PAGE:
Gen­er­at­ing fund­ing from busi­ness plans

Bray People - - OPINION -

Q. I have a new busi­ness idea and I would like to look for fund­ing to get it off the ground. I have a ba­sic busi­ness plan but have been ad­vised to ex­pand it be­fore us­ing it as part of fund­ing ap­pli­ca­tions. Can you give me any ad­vice on how to cre­ate a strong busi­ness plan that will help gen­er­ate funds?

A. The ad­vice you have re­ceived is good. A busi­ness plan is cru­cial to gain­ing fund­ing for a busi­ness idea. It shows fun­ders that you have thought through your idea in de­tail and that you are se­ri­ous about it, and also how and when you are likely to make a profit. It also gives an idea of your grasp of fi­nances and the fi­nan­cial tools needed to run the busi­ness.

Providers of all fund­ing, from grants, to equity shares and bank loans, will ex­am­ine the fi­nan­cial part of your busi­ness plan in great de­tail to de­ter­mine the level of risk in­volved in the in­vest­ment and the busi­ness po­ten­tial. It is well worth putting time and ef­fort into the plan at this stage, even if this means go­ing back a step and car­ry­ing out more ro­bust mar­ket re­search.

A good plan based on com­pre­hen­sive re­search should in­crease your chances of get­ting fund­ing and save you time fur­ther down the line, as well as help you with busi­ness growth by es­tab­lish­ing clear direc­tion. When ex­pand­ing your busi­ness plan, ask your­self the fol­low­ing ques­tions.


Gen­er­ally, a busi­ness plan should in­clude: an ex­ec­u­tive sum­mary, mar­ket re­search, an over­view of the aims of the busi­ness, de­tails of the prod­uct/ser­vice it pro­vides, an over­view of key per­son­nel, fi­nan­cial in­for­ma­tion and a mar­ket­ing plan.


For fund­ing pur­poses it is es­sen­tial to have com­pre­hen­sive fi­nan­cial in­for­ma­tion. This means in­clud­ing the fol­low­ing:

- In­come fore­cast - this is an es­ti­ma­tion of your sales. For a new busi­ness, the fore­cast can be based on in­dus­try av­er­age fig­ures from your mar­ket re­search.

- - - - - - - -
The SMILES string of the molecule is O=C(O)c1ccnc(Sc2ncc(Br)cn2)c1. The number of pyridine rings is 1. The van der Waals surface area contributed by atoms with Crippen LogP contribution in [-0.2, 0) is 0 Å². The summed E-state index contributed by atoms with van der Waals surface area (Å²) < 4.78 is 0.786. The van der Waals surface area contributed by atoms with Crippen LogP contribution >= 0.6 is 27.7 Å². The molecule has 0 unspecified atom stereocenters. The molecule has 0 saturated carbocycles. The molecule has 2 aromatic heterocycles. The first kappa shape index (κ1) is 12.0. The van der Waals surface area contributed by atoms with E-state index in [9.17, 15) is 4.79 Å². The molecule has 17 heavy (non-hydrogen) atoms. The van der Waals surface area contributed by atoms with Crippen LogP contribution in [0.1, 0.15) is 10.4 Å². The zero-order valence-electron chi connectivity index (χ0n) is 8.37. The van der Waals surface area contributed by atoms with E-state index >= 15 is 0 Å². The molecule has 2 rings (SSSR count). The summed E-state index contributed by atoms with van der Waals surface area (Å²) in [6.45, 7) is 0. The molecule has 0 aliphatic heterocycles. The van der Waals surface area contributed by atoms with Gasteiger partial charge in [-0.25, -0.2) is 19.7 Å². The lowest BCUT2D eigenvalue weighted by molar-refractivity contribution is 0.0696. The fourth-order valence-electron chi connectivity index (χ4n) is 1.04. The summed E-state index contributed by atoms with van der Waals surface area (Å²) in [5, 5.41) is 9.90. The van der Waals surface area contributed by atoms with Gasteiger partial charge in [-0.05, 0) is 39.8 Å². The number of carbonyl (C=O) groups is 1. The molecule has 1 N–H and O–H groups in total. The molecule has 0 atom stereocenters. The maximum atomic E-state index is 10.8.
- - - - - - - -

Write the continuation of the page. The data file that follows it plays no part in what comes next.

- Cash­flow fore­cast - this is a month-by-month es­ti­mate of the money com­ing in and go­ing out of the busi­ness for the first two to three years. It should take into ac­count sea­sonal fluc­tu­a­tions or any­thing that is likely to lead to a cash short­age, as ex­tra funds will be re­quired to get through such times. This fore­cast is based on cash, rather than sales/in­come, and needs to take into ac­count likely pay­ment trends of cus­tomers and your credit terms and con­trol.

- Pro­jected bal­ance sheet - this lists the as­sets of the busi­ness (what it owns, e.g. stock, equip­ment, cash) and the li­a­bil­i­ties (what it owes, e.g. debts, tax) in or­der reach a net worth fig­ure.

- Break even anal­y­sis - once the above are com­plete, this anal­y­sis can be car­ried out by look­ing at the point at which to­tal rev­enue matches to­tal costs (breakeven) and the point when to­tal rev­enue ex­ceeds to­tal costs (profit). This is im­por­tant in­for­ma­tion for fun­ders, but also for you as it shows you the sales you need to achieve in or­der to make the busi­ness vi­able.

- In­vest­ment made - this high­lights any cap­i­tal pro­vided by you or other direc­tors and shows your com­mit­ment to and con­fi­dence in the busi­ness plan.

- Fi­nan­cial pro­cesses - this de­tails the fi­nan­cial con­trols and pro­cesses you will have in place to achieve your pro­jec­tions, for ex­am­ple how you are go­ing to man­age credit con­trol, stock plan­ning, etc.

- Re­pay­ment op­tions - this shows how you are go­ing to re­pay funds to the in­vestor.


The fi­nan­cial in­for­ma­tion should be hon­est, in terms of show­ing the re­al­is­tic amount of fund­ing needed to get the busi­ness off the ground.

Many new busi­nesses start off un­der­cap­i­talised and this can be hard to ad­just fur­ther down the line. You will be more likely to suc­ceed if you have the cor­rect fund­ing from day one. Also, pro­jec­tions should be re­al­is­tic and based on mar­ket and com­peti­tor data. It might be pru­dent to state your pro­jec­tions, and then to dis­count them to en­sure they are re­al­is­tic and achiev­able.


Dif­fer­ent in­vestors will look for dif­fer­ent things and it is ad­vis­able to tai­lor it ac­cord­ingly. For ex­am­ple, a bank may be pri­mar­ily in­ter­ested in how you in­tend to re­pay, while a share­holder may be in­ter­ested in what say they will have in the run­ning of the busi­ness. The ex­ec­u­tive sum­mary and fol­low­ing in­for­ma­tion should be ad­justed to give pri­or­ity to the in­for­ma­tion of most rel­e­vance to each in­vestor. Jim Doyle ACMA QFA is a part­ner in RDA Ac­coun­tants of­fer­ing full ac­coun­tancy, busi­ness ad­vi­sory, tax ad­vi­sory and fi­nan­cial ser­vices. RDA Ac­coun­tants | 5 Up­per Ge­orge Street, Wex­ford | Louisville House, Wa­ter­ford Road, Kilkenny | 053 91 70507 |

RDA Wealth Ltd trad­ing as RDA Ac­coun­tants is reg­u­lated by the Cen­tral Bank of Ire­land

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